Korean food gets playful in comic books


Courtesy of Dave Kelly

‘Cook Korean!: A Comic Book with Recipes’ was published in July 2016 and is available for purchase on Amazon.

Regina M. Torres, Writer

While there are seemingly countless cookbooks out on the market, each written with a certain niche and aiming to set themselves apart from the rest on the shelf (or screen), “Cook Korean!”:  A Comic Book with Recipes actually delivers. Author and illustrator Robin Ha has given the English-speaking world a vibrant and informative comic book-style cookbook, complete with passages that serve as welcoming introductions to Korean terminology and food culture.

Serving as narrator accompanying the reader through the chapters, Ha has created Dengki, a traditional-style Korean dress-wearing young lady. Visual learners will appreciate the fun sketches that span 1-3 pages per recipe, while the instructions accompanying are detailed and concise — especially helpful for those new to Korean cuisine.

Another charm the book has is Ha’s colorfully drawn culinary accounts of early life growing up in South Korea, leading up to her college era travels to Italy and relocation to New York, often injecting cheeky humor into her tales along the way.

Besides covering the basics of Korean cooking, such as key ingredients or types of bap (cooked rice), the 176-page paperback covers a portion of the over 100 varieties of vegetable side dishes known as banchan. Here you will find simple recipes for bean sprout salad and pan-fried tofu, as well as the bit more complex but legendary Dolsot Bibimbap — sizzling hot rice, veggies, proteins and spicy sauce cooked together in an earthenware pot.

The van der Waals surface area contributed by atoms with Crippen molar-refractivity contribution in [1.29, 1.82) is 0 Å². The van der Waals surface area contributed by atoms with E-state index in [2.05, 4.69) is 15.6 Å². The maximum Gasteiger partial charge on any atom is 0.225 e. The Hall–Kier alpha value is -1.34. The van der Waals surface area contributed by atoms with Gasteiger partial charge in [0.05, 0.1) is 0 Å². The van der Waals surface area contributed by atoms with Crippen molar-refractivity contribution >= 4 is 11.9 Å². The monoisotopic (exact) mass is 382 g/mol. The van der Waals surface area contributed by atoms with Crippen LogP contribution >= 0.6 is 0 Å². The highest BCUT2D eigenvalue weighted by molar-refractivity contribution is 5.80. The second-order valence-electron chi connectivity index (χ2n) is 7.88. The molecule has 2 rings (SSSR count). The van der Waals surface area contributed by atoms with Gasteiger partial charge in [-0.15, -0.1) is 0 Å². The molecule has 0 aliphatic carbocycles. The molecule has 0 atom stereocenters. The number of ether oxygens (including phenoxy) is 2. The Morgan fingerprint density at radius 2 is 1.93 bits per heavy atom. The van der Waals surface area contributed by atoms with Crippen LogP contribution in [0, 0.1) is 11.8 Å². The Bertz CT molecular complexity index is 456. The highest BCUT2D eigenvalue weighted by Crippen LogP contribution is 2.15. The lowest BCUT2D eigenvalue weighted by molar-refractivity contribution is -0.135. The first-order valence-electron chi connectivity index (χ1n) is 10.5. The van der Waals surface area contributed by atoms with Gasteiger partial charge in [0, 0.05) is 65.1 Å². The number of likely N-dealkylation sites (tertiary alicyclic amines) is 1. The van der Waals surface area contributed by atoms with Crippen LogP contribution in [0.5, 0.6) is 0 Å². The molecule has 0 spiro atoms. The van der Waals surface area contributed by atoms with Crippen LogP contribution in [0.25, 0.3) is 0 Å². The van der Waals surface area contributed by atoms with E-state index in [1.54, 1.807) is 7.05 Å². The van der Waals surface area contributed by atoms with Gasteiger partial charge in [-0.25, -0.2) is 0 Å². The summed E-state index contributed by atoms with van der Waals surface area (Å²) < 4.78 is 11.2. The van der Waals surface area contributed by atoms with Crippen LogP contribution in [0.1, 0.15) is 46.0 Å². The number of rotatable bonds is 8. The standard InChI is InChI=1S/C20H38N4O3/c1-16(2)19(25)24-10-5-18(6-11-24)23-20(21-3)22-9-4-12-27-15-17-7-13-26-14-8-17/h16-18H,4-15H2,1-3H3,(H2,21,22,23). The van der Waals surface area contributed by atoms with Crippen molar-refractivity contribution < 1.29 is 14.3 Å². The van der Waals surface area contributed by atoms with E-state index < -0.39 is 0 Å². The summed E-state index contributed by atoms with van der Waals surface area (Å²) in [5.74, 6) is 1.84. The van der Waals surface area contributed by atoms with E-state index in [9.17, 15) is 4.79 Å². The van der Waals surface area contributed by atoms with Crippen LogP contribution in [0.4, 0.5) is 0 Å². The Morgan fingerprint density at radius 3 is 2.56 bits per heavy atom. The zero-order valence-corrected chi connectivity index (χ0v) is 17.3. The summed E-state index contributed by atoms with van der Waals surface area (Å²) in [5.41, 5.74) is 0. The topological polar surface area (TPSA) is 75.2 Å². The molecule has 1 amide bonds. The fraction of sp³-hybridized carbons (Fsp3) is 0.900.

More surprising may be the Acorn Jelly Salad recipe, which is strictly unique to Korean food. There is a chapter devoted to some varieties of kimchi, or traditional fermented/pickled vegetable dishes, which are a staple in the Korean diet. The most popular types are being made from napa cabbages and daikon radishes.

There is also a section concerning meat such as an intro on Korean barbeque, which is typically served in lettuce and/or perilla leaves. Ginseng Chicken Soup is also listed here, as Koreans prize ginseng for its medicinal properties.

The seafood chapter offers up specialties like the spicy Raw Fish Salad Bowl as well as accompaniments for seafood such as Tangy Seaweed Salad.

The Soups and Stews section offers up recipes which are healthy, though they each consist of meat, egg or seafood products. Even so,  as with the other chapters of Ha’s book, she informs us that many of these recipes can be tweaked to make them vegan. For example, by substituting fish sauce for soy sauce, or omitting eggs. Porridges, which are mostly rice and rice flour based, vary with some consisting of interesting combinations of vegetables, nuts, seeds and fruit.

The Korean party food of Japchae, or Sweet Potato Noodles, can be found in the Noodles and Rice Cakes section along with an education on the different types of rice cakes. We hear about rice cakes again in the snacks section, where they are renowned as one of the kings of Korean street food in their various forms and preparations.

There is even a wrap-up chapter giving a nod to Korean fusion, since the influence and ingredients stemming from other countries seems to have taken over the world at large, and Korea is no different in this way.

With a large portion of the population being of imbibing age, there should be some mention of what Ha calls “The Irish of Asia.” Korean people have their own traditional alcoholic beverages such as Anju, as well as unspoken drinking rules and rituals which apply to social drinking scenarios.

In short, this book is a delight for those who love Korean food as well as a fun introduction for those who may be new to it. Ha’s passion for cooking is conveyed in an unassuming, practical, and artistic manner which  can be contagious in a most welcome and quirky way.